Tutorial¶

This tutorial can help you to verify that you have installed Otter correctly and introduce you to the general Otter workflow. Once you have installed Otter, download this zip file and unzip it into some directory on your machine; you should have the following directory structure:

| tutorial
| assign
| - assign-demo.ipynb
| generate
| - requirements.txt
| tests
| - q1.py
| - q2.py
| - q3.py
| - meta.json
| ipynbs
| - demo-fails1.ipynb
| - demo-fails2.ipynb
| - demo-fails2Hidden.ipynb
| - demo-fails3.ipynb
| - demo-fails3Hidden.ipynb
| - demo-passesAll.ipynb
| tests
| - q1.py
| - q2.py
| - q3.py
| zips
| - demo-fails1.zip
| - demo-fails2.zip
| - demo-fails2Hidden.zip
| - demo-fails3.zip
| - demo-fails3Hidden.zip
| - demo-passesAll.zip


Quickstart Tutorial¶

This section describes the basic execution of Otter’s tools using the provided zip file. It is meant to verify your installation and too loosely describe how Otter tools are used. This section includes Otter Assign, Otter Generate, and Otter Grade.

Otter Assign¶

Start by cding into tutorial/assign. This directory includes the master notebook assign-demo.ipynb. Look over this notebook to get an idea of its structure. It contains five questions, four code and one Markdown (two of which are manually-graded). Also note that the assignment configuration in the first cell tells Otter Assign to generate a solutions PDF and a Gradescope autograder zip file and to include special submission instructions before the export cell. To run Otter Assign on this notebook, run

\$ otter assign assign-demo.ipynb dist
Generating views...
Generating solutions PDF...
Running tests...
All tests passed!


Otter Assign should create a dist subdirectory which contains two further subdirectories: autograder and student. The autograder directory contains the Gradescope autograder, solutions PDF, and the notebook with solutions. The student directory contains just the sanitized student notebook. Both contain a tests subdirectory that contains tests, but only autograder/tests has the hidden tests.

| assign
| - assign-demo.ipynb
| dist
| - assign-demo.ipynb
| - assign-demo-sol.pdf
| tests
| - q1.py
| - q2.py
| - q3.py
| student
| - assign-demo.ipynb
| tests
| - q1.py
| - q2.py
| - q3.py


Otter Generate¶

Start by cding into tutorial/generate. We have provided premade tests and a requirements file. Running Otter Generate is very simple if there are few needed configurations: just run otter generate autograder and it will automatically find the tests in ./tests and the requirements in ./requirements.txt.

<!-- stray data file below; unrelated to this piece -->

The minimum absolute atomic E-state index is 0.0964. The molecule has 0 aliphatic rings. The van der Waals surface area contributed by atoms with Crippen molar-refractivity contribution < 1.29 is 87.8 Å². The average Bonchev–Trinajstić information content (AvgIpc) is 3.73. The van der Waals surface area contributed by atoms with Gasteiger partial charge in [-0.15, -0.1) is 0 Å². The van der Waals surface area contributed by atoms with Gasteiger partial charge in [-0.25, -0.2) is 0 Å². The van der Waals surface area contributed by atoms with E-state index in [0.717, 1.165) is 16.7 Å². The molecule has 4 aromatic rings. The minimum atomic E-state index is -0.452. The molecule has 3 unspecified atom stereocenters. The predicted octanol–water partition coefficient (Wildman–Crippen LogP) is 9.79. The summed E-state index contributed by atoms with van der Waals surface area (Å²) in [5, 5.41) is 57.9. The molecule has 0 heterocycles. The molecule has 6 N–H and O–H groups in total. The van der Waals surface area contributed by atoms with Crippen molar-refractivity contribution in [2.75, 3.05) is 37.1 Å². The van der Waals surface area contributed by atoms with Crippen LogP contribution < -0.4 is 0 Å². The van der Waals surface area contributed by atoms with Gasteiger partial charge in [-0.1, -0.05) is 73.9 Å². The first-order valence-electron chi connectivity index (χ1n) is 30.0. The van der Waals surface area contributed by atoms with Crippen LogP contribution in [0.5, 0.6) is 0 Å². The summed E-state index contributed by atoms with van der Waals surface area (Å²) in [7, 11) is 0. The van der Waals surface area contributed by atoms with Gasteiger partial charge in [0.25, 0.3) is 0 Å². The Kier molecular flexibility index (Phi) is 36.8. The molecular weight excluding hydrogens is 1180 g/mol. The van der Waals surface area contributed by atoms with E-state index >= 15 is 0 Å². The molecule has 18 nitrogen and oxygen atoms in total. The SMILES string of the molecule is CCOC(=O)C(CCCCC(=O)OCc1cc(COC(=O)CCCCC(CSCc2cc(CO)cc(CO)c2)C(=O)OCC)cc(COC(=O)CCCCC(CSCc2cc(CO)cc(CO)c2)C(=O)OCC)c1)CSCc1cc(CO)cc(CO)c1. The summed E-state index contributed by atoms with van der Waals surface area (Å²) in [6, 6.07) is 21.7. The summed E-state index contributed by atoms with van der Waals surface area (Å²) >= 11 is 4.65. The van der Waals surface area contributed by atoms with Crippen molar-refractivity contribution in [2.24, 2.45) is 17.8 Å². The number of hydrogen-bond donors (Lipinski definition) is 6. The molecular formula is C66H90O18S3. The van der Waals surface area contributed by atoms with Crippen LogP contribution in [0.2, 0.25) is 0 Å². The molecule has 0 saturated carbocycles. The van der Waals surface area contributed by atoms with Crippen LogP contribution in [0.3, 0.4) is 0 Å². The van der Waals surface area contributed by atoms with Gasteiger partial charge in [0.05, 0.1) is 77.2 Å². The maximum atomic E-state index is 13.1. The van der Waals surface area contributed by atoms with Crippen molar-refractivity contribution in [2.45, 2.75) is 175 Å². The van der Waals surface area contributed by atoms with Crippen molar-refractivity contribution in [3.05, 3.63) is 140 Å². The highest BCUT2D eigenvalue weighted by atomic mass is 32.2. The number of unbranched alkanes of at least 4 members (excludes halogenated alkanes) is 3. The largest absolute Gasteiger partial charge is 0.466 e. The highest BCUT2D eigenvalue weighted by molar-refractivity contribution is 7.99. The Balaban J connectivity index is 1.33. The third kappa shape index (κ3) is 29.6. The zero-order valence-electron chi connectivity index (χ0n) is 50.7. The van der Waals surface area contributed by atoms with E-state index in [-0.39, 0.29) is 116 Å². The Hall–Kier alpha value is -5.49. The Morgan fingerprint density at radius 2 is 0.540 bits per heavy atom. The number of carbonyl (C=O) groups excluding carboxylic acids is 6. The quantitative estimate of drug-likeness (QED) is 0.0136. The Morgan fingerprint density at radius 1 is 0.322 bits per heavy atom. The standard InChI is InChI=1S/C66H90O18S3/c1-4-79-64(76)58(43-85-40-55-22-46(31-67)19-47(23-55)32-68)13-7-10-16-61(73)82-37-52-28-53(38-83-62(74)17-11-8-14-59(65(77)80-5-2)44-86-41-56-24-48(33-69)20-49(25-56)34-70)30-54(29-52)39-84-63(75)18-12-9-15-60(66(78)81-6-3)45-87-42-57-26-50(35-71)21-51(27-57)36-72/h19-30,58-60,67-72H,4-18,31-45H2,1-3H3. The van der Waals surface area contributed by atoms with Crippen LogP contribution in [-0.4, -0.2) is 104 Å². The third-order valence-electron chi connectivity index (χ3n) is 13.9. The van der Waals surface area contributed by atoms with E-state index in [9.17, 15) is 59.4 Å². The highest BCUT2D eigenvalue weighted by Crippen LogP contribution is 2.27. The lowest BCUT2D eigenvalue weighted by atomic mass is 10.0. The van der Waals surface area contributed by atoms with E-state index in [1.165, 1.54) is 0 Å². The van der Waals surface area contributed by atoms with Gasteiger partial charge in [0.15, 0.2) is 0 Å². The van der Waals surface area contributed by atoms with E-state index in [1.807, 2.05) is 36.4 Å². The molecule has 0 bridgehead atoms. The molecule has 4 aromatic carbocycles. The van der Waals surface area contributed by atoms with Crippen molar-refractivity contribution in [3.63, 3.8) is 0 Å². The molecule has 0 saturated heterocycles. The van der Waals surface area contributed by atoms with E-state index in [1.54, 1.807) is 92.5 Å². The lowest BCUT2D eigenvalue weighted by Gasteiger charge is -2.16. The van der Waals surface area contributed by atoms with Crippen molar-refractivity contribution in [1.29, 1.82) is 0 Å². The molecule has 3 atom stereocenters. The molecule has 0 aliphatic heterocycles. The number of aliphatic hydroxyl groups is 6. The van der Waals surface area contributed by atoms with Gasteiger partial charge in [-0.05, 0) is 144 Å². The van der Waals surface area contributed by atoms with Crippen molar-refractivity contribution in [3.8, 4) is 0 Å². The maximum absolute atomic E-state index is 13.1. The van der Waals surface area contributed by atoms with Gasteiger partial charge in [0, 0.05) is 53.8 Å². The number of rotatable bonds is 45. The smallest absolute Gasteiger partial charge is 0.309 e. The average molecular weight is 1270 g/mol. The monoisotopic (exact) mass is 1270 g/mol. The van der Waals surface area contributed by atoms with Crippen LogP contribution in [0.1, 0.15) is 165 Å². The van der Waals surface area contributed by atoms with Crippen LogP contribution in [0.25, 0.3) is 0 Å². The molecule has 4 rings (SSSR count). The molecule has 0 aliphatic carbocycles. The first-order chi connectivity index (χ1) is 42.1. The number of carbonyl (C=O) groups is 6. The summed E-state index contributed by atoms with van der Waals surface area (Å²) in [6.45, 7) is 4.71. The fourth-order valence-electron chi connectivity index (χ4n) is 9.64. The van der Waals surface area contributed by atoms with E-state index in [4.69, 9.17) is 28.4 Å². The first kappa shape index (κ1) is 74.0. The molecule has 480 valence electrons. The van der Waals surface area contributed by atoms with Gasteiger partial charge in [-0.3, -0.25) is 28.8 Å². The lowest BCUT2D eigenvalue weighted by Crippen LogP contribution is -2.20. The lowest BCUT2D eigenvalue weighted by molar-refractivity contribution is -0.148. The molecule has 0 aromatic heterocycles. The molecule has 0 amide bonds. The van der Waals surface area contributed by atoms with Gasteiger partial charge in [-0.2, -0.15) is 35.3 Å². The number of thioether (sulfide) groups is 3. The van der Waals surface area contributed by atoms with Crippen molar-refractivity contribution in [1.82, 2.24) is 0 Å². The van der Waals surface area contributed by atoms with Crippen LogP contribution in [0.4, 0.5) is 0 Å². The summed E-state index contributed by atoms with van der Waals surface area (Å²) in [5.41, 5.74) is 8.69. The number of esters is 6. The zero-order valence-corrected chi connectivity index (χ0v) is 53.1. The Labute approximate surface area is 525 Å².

otter generate autograder


Start by cding into tutorial/grade. The first thing to note is that we have provided a metadata file that maps student identifiers to filenames in meta.json. Note that metadata files are optional when using Otter, but we have provided one here to demonstrate their use. This metadata file lists only the files in the ipynbs subdirectory, so we won’t use it when grading zips.

[
{
"identifier": "passesAll",
"filename": "demo-passesAll.ipynb"
},
{
"identifier": "fails1",
"filename": "demo-fails1.ipynb"
},
{
"identifier": "fails2",
"filename": "demo-fails2.ipynb"
},
{
"identifier": "fails2Hidden",
"filename": "demo-fails2Hidden.ipynb"
},
{
"identifier": "fails3",
"filename": "demo-fails3.ipynb"
},
{
"identifier": "fails3Hidden",
"filename": "demo-fails3Hidden.ipynb"
}
]


The filename and identifier of each notebook indicate which tests should be failing; for example, demo-fails2.ipynb fails all cases for q2 and demo-fails2Hidden.ipynb fails the hidden test cases for q2.

Let’s now construct a call to Otter that will grade these notebooks. We know that we have JSON-formatted metadata, so we’ll be use the -j metadata flag. Our notebooks are in the ipynbs subdirectory, so we’ll need to use the -p flag. The notebooks also contain a couple of written questions, and the filtering is implemented using HTML comments, so we’ll specify the --html-filter flag.

Let’s run Otter on the notebooks:

otter grade -p ipynbs -j meta.json --html-filter -v


(I’ve added the -v flag so that we get verbose output.) After this finishes running, there should be a new file and a new folder in the working directory: final_grades.csv and submission_pdfs. The former should contain the grades for each file, and should look something like this:

identifier,manual,q1,q2,q3,total,possible
fails2,submission_pdfs/demo-fails2.pdf,1.0,0.0,1.0,2.0,3
fails3,submission_pdfs/demo-fails3.pdf,1.0,1.0,0.0,2.0,3
fails2Hidden,submission_pdfs/demo-fails2Hidden.pdf,1.0,0.0,1.0,2.0,3
fails1,submission_pdfs/demo-fails1.pdf,0.0,1.0,1.0,2.0,3
fails3Hidden,submission_pdfs/demo-fails3Hidden.pdf,1.0,1.0,0.0,2.0,3
passesAll,submission_pdfs/demo-passesAll.pdf,1.0,1.0,1.0,3.0,3


Let’s make that a bit prettier:

identifier manual q1 q2 q3 total possible
fails2 submission_pdfs/demo-fails2.pdf 1.0 0.0 1.0 2.0 3
fails3 submission_pdfs/demo-fails3.pdf 1.0 1.0 0.0 2.0 3
fails2Hidden submission_pdfs/demo-fails2Hidden.pdf 1.0 0.0 1.0 2.0 3
fails1 submission_pdfs/demo-fails1.pdf 0.0 1.0 1.0 2.0 3
fails3Hidden submission_pdfs/demo-fails3Hidden.pdf 1.0 1.0 0.0 2.0 3
passesAll submission_pdfs/demo-passesAll.pdf 1.0 1.0 1.0 3.0 3